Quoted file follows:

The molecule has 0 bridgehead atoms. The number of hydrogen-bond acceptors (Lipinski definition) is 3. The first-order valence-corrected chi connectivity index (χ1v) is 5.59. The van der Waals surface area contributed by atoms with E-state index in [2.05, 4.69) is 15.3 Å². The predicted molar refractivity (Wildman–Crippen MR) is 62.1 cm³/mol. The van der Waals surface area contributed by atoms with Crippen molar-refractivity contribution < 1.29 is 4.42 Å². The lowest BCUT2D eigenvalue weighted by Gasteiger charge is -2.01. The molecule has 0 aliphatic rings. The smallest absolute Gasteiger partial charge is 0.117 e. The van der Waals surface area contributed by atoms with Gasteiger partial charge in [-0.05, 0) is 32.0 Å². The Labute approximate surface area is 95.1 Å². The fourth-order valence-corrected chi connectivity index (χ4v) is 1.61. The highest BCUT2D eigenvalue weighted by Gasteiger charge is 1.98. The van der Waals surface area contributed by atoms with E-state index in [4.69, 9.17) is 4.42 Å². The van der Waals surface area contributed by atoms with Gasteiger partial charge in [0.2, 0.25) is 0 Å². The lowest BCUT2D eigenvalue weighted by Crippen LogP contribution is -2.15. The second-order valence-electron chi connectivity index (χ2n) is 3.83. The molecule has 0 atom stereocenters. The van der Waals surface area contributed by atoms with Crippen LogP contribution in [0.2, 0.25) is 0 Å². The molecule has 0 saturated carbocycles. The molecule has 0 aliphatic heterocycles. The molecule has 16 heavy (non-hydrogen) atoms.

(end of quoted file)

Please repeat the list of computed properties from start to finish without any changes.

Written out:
The molecule has 0 bridgehead atoms. The number of hydrogen-bond acceptors (Lipinski definition) is 3. The first-order valence-corrected chi connectivity index (χ1v) is 5.59. The van der Waals surface area contributed by atoms with E-state index in [2.05, 4.69) is 15.3 Å². The predicted molar refractivity (Wildman–Crippen MR) is 62.1 cm³/mol. The van der Waals surface area contributed by atoms with Crippen molar-refractivity contribution < 1.29 is 4.42 Å². The lowest BCUT2D eigenvalue weighted by Gasteiger charge is -2.01. The molecule has 0 aliphatic rings. The smallest absolute Gasteiger partial charge is 0.117 e. The van der Waals surface area contributed by atoms with Gasteiger partial charge in [-0.05, 0) is 32.0 Å². The Labute approximate surface area is 95.1 Å². The fourth-order valence-corrected chi connectivity index (χ4v) is 1.61. The highest BCUT2D eigenvalue weighted by Gasteiger charge is 1.98. The van der Waals surface area contributed by atoms with E-state index in [4.69, 9.17) is 4.42 Å². The van der Waals surface area contributed by atoms with Gasteiger partial charge in [0.2, 0.25) is 0 Å². The lowest BCUT2D eigenvalue weighted by Crippen LogP contribution is -2.15. The second-order valence-electron chi connectivity index (χ2n) is 3.83. The molecule has 0 atom stereocenters. The van der Waals surface area contributed by atoms with Crippen LogP contribution in [0.2, 0.25) is 0 Å². The molecule has 0 saturated carbocycles. The molecule has 0 aliphatic heterocycles. The molecule has 16 heavy (non-hydrogen) atoms.